Dell Computer Corp. (Nasdaq: DELL) met analysts' estimates in its first quarter Tuesday, returning a profit of $434 million, or 16 cents a share, on sales of $5.54 billion. Its shares closed up 13/16 to 44 1/16 ahead of the results.
But merely meeting analysts' estimates apparently isn't good enough for Dell investors. The stock fell 2 7/16 to 41 5/8 in after-market trading.
First Call consensus expected the PC giant to earn 16 cents a share in the quarter.
The $5.54 billion in sales represents a 41 percent improvement versus the year-ago quarter when it earned $305 million, or 11 cents a share, on sales of $3.92 billion.
Company officials credited an incredible surge in online sales as well as strong demand in the U.S. and throughout Asia for the solid earnings.
"Industry demand was solid during the first quarter, and we once again achieved industry-leading results," said CEO Michael Dell. "We're increasingly applying the Internet to our entire business.We believe we're doing so to a much greater degree than anyone else in our industry, and it is already a compelling difference in winning and retaining customers of all types."
Dell said its online sales tripled compared to the year-ago quarter, resulting in sales of more than $18 million a day. Online sales accounted for 30 percent of the firm's total sales in the quarter.
Sales from the North and South America improved 45 percent versus the year-ago quarter while sales into Asia, primarily due to "exceptional" growth in China, jumped 48 percent.
European sales slowed significantly from its historic rates of growth to 29 percent year over year -- versus the fourth quarter's 40 percent rate.
"It's a little slower than the previous quarter," Dell said of European sales, but noted that Dell's growth remained two to 2.5 times rate of the European PC market.
"Standing up against the rest of Dell's results it might not look too good," he acknowledged.
Sales of network servers and workstations surged 97 percent in the quarter, accounting for more than 16 percent of Dell's total sales.
Unlike Compaq Computer Corp. (NYSE: CPQ), which has struggled in the past few quarters, Dell was able to execute its direct-sales model while rolling out new machines in the hotly contested sub-$1,000 market.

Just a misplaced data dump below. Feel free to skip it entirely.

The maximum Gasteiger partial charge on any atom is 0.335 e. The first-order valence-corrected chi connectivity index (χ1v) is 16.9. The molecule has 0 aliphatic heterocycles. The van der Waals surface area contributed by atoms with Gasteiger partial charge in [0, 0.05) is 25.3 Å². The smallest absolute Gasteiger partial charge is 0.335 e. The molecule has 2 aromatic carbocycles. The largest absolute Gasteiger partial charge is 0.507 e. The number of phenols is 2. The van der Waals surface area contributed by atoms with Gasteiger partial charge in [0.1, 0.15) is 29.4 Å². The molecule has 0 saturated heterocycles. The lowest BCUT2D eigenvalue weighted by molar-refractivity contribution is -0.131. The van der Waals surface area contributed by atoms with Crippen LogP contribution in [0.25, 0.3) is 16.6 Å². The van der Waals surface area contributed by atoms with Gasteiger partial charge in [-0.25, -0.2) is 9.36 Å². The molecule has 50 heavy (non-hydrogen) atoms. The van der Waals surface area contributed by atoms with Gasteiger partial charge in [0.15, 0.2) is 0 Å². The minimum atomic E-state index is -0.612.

Despite the solid earnings and sales growth, some analysts had expected even better results from Dell.
Piper Jaffray analyst Ashok Kumar predicted Dell would report sales of $5.7 billion in the quarter.
"The company is currently at 70 percent of Compaq's quarterly run rate and if it maintains its current trajectory, it should surpass Compaq in the near future," Jaffray said in a research report.
Kumar currently rates Dell a "buy" and has set a 12-month target price of $55 a share. He also predicted net income would be diluted a bit this quarter.
"However, earnings upside to our consensus estimate of 16 cents a share will be muted about 1 cent to 2 cents due to the large share count of 2.5 billion," said Kumar.
"There are no problems with Dell this quarter," said Lou Mazzucchelli, an analyst at Gerard Klauer Mattison. "I expect them to be very bullish this quarter. Look for them to gain market share and see a sharp upturn in international sales."
Mazzucchelli also rates Dell a "buy" and has set a 12-month price target of $50 a share.
Dell shares were trading at a 52-week low of 19 5/16 in January before going on a torrid tear. The stock surged to a high of 55 in February and split 2-for-1 in early March.
Despite all this optimism, analysts are concerned a slowdown in PC spending by the government could dent sales and earnings in the second quarter.
In a telephone interview with Reuters, Dell said customer preparations for possible Year 2000 glitches were not having a dramatic impact on his company's business and looked manageable for the rest of 1999.
"What we've been hearing from customers is that they seem to be getting more and more comfortable with the transition," Dell said of efforts to repair Year 2000 glithes. "We are not seeing a dramatic impact on our business at this point."
Summing up his outlook for the remainder of the fiscal year ending in January 2000, Dell said, "I think it will be another very good year."
Twenty-four of the 25 analysts following Dell's stock maintain either a "buy" or "strong buy" recommendation.